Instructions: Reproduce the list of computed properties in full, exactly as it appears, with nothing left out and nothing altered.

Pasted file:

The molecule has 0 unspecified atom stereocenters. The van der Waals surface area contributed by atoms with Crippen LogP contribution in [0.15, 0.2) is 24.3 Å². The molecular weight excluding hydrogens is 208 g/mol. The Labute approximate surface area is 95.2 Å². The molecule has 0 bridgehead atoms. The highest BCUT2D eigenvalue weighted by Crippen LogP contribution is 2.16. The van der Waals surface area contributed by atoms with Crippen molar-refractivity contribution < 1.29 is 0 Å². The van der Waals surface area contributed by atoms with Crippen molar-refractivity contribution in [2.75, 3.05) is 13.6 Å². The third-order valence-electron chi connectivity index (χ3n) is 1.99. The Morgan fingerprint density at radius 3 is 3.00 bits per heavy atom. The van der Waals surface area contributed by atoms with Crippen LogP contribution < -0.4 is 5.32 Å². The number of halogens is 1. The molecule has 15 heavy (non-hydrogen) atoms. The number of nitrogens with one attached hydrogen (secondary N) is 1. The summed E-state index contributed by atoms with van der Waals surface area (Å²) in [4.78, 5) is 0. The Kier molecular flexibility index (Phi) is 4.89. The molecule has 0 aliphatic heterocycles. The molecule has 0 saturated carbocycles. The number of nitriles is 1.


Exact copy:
The molecule has 0 unspecified atom stereocenters. The van der Waals surface area contributed by atoms with Crippen LogP contribution in [0.15, 0.2) is 24.3 Å². The molecular weight excluding hydrogens is 208 g/mol. The Labute approximate surface area is 95.2 Å². The molecule has 0 bridgehead atoms. The highest BCUT2D eigenvalue weighted by Crippen LogP contribution is 2.16. The van der Waals surface area contributed by atoms with Crippen molar-refractivity contribution < 1.29 is 0 Å². The van der Waals surface area contributed by atoms with Crippen molar-refractivity contribution in [2.75, 3.05) is 13.6 Å². The third-order valence-electron chi connectivity index (χ3n) is 1.99. The Morgan fingerprint density at radius 3 is 3.00 bits per heavy atom. The van der Waals surface area contributed by atoms with Crippen LogP contribution < -0.4 is 5.32 Å². The number of halogens is 1. The molecule has 15 heavy (non-hydrogen) atoms. The number of nitrogens with one attached hydrogen (secondary N) is 1. The summed E-state index contributed by atoms with van der Waals surface area (Å²) in [4.78, 5) is 0. The Kier molecular flexibility index (Phi) is 4.89. The molecule has 0 aliphatic heterocycles. The molecule has 0 saturated carbocycles. The number of nitriles is 1.